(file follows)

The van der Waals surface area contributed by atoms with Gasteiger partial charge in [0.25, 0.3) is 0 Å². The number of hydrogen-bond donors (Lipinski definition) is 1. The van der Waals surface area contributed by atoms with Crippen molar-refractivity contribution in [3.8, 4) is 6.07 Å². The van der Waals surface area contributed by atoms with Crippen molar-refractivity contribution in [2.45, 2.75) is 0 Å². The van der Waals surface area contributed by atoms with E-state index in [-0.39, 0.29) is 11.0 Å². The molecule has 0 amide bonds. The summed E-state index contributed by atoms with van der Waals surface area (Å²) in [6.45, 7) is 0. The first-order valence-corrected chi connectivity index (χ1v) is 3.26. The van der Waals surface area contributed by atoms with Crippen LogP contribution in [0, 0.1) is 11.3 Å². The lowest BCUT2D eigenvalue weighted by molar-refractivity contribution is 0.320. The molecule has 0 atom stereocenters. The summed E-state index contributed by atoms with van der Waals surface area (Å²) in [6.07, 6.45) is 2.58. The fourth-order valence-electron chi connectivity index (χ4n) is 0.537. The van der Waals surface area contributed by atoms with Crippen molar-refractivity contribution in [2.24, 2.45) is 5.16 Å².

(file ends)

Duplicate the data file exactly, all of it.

The van der Waals surface area contributed by atoms with Gasteiger partial charge in [0.25, 0.3) is 0 Å². The number of hydrogen-bond donors (Lipinski definition) is 1. The van der Waals surface area contributed by atoms with Crippen molar-refractivity contribution in [3.8, 4) is 6.07 Å². The van der Waals surface area contributed by atoms with Crippen molar-refractivity contribution in [2.45, 2.75) is 0 Å². The van der Waals surface area contributed by atoms with E-state index in [-0.39, 0.29) is 11.0 Å². The molecule has 0 amide bonds. The summed E-state index contributed by atoms with van der Waals surface area (Å²) in [6.45, 7) is 0. The first-order valence-corrected chi connectivity index (χ1v) is 3.26. The van der Waals surface area contributed by atoms with Crippen LogP contribution in [0, 0.1) is 11.3 Å². The lowest BCUT2D eigenvalue weighted by molar-refractivity contribution is 0.320. The molecule has 0 atom stereocenters. The summed E-state index contributed by atoms with van der Waals surface area (Å²) in [6.07, 6.45) is 2.58. The fourth-order valence-electron chi connectivity index (χ4n) is 0.537. The van der Waals surface area contributed by atoms with Crippen molar-refractivity contribution in [2.24, 2.45) is 5.16 Å².